The iPad Diaries Index

Back in the spring my department was given a set of 10 iPads through a generous grant.  Since then, I have been blogging all about them here at the French Corner in a series I call the iPad Diaries.  Now that the posts have started to pile up, I've decided to create an index page to organize everything.  I will continue to update this as I add new posts, so if you choose to bookmark this page, you won't have to worry that it's out of date.

Index of Posts
Volume 1 - I shared how we used Kahoot! and Jot! Free with the iPads.
Volume 2 - I shared how we used Lino, Jot! Free (again), DuoLingo, and station work.  I also shared my thoughts on the SAMR model for integrating technology.
Volume 3 - I shared how we used Keynote and Jot! Free for a project.
Volume 4 - I shared how we used Kahoot! (again) Move & Match and YouTube videos.  I also shared my EdShelf resources.
Volume 5 - I shared how we used Adobe Voice to make a video for incoming students
Volume 6 - I shared how we used Adobe Voice and Creative Commons to make a video about a French-speaking country while using images legally.
Volume 7 - I shared feedback collected from students about the iPads.

Bonus!  Other Language Teachers Blogging About iPads or tablets:
Mme Mallette
Sylvia Duckworth
Nicole Naditz
Sara Spanglish

iPad Diaries: Volume 7

This is my seventh post on using iPads in my classroom.  In case you missed it, you can read Volume 1Volume 2Volume 3Volume 4, Volume 5, and Volume 6.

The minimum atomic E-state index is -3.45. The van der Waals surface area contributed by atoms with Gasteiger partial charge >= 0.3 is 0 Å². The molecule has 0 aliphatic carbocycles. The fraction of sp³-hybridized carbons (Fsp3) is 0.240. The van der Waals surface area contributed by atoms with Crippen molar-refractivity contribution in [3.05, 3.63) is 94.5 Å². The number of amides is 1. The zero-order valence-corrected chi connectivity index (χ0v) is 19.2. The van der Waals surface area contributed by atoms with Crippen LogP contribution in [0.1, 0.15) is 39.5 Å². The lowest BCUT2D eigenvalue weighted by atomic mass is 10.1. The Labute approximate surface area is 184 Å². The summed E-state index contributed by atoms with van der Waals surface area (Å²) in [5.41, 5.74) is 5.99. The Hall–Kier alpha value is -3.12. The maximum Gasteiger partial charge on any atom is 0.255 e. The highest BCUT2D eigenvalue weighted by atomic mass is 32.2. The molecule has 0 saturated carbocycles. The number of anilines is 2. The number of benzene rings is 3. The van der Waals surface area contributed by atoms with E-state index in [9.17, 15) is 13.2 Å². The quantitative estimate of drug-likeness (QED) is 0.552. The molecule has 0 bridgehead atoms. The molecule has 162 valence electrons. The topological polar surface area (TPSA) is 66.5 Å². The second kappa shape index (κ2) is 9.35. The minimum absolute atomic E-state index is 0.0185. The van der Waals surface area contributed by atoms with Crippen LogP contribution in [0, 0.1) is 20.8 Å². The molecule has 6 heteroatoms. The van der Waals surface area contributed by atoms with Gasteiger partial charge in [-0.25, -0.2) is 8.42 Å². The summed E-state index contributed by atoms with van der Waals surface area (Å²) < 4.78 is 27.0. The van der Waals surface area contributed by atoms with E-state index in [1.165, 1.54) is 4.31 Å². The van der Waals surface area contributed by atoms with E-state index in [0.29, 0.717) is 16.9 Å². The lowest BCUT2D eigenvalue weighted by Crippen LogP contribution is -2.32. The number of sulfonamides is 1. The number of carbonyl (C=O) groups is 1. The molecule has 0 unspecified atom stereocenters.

At the end of the school year, I needed to gather feedback from students about the use of iPads in the classroom.  This feedback was then shared with the Saratoga Foundation for Innovative Learning, the organization who gave us the grant for the iPads.  I decided to write a post sharing some of this feedback, because it can be potentially helpful to any language teacher using iPads in the classroom.  A few of my colleagues and I gave the students a survey to answer anonymously.  Below are some of their answers to the questions.  While most of these answers came from the survey, some of them also came from conversations, both formal and informal, with students.

How did the use of iPads improve your learning?
· I was able to do work a lot faster.
· They help with pronunciation.
· They gave us an easy and fun way to practice new concepts that we had just recently learned.
· They provided me with abilities to work in real life situations.
· They are more interesting than listening to a teacher.
· It helped me memorize terms more, and it made me excited for class.
· I have gotten a lot better at reading and writing.
· iPads are more mobile, making it easy for groups to move around the classroom.

What about the iPad experience would you change to improve it?
· Use better apps/wider variety of apps
· More iPads so each student could have their own to work with
· More alone station work
· If we all got an equal amount of time on the iPad
· I would work more with oral learning and then speaking it back to the teacher.
· More competition-type games.
· Maybe on the first day next year you could have the students browse the web for safe and appropriate iPad games to learn from and enjoy.

Students’ Feedback on Specific Apps

Kahoot (read more about Kahoot in Volumes 1 and 4)
· It's really fun and I think I benefit from using it each time.